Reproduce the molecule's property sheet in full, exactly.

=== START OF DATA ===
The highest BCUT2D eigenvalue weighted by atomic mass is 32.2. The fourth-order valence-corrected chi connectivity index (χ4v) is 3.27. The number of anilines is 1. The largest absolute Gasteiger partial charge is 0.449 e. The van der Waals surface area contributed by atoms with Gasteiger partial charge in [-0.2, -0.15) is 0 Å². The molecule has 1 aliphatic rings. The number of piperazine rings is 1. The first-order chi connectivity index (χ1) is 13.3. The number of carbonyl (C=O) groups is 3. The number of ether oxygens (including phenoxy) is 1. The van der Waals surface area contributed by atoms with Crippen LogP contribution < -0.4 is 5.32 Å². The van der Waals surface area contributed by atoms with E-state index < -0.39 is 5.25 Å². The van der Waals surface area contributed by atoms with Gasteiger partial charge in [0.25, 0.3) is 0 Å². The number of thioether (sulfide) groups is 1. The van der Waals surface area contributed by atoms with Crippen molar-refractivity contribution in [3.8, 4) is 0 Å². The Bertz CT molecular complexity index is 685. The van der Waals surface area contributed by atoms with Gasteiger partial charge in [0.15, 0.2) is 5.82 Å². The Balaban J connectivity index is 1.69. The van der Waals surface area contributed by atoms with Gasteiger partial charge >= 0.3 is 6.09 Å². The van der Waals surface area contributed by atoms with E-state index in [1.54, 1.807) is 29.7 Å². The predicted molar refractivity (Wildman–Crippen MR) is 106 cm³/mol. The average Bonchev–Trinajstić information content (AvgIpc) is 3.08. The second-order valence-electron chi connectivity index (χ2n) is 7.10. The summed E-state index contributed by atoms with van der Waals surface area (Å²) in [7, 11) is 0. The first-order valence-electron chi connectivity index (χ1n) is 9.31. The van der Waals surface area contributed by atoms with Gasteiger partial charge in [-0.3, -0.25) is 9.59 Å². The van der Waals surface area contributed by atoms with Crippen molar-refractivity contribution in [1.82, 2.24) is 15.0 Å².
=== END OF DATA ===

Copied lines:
The highest BCUT2D eigenvalue weighted by atomic mass is 32.2. The fourth-order valence-corrected chi connectivity index (χ4v) is 3.27. The number of anilines is 1. The largest absolute Gasteiger partial charge is 0.449 e. The van der Waals surface area contributed by atoms with Gasteiger partial charge in [-0.2, -0.15) is 0 Å². The molecule has 1 aliphatic rings. The number of piperazine rings is 1. The first-order chi connectivity index (χ1) is 13.3. The number of carbonyl (C=O) groups is 3. The number of ether oxygens (including phenoxy) is 1. The van der Waals surface area contributed by atoms with Crippen LogP contribution < -0.4 is 5.32 Å². The van der Waals surface area contributed by atoms with E-state index < -0.39 is 5.25 Å². The van der Waals surface area contributed by atoms with Gasteiger partial charge in [0.25, 0.3) is 0 Å². The number of thioether (sulfide) groups is 1. The van der Waals surface area contributed by atoms with Crippen molar-refractivity contribution in [3.8, 4) is 0 Å². The Bertz CT molecular complexity index is 685. The van der Waals surface area contributed by atoms with Gasteiger partial charge in [0.15, 0.2) is 5.82 Å². The Balaban J connectivity index is 1.69. The van der Waals surface area contributed by atoms with Gasteiger partial charge >= 0.3 is 6.09 Å². The van der Waals surface area contributed by atoms with E-state index in [1.54, 1.807) is 29.7 Å². The predicted molar refractivity (Wildman–Crippen MR) is 106 cm³/mol. The average Bonchev–Trinajstić information content (AvgIpc) is 3.08. The second-order valence-electron chi connectivity index (χ2n) is 7.10. The summed E-state index contributed by atoms with van der Waals surface area (Å²) in [7, 11) is 0. The first-order valence-electron chi connectivity index (χ1n) is 9.31. The van der Waals surface area contributed by atoms with Gasteiger partial charge in [-0.3, -0.25) is 9.59 Å². The van der Waals surface area contributed by atoms with Crippen molar-refractivity contribution in [1.82, 2.24) is 15.0 Å².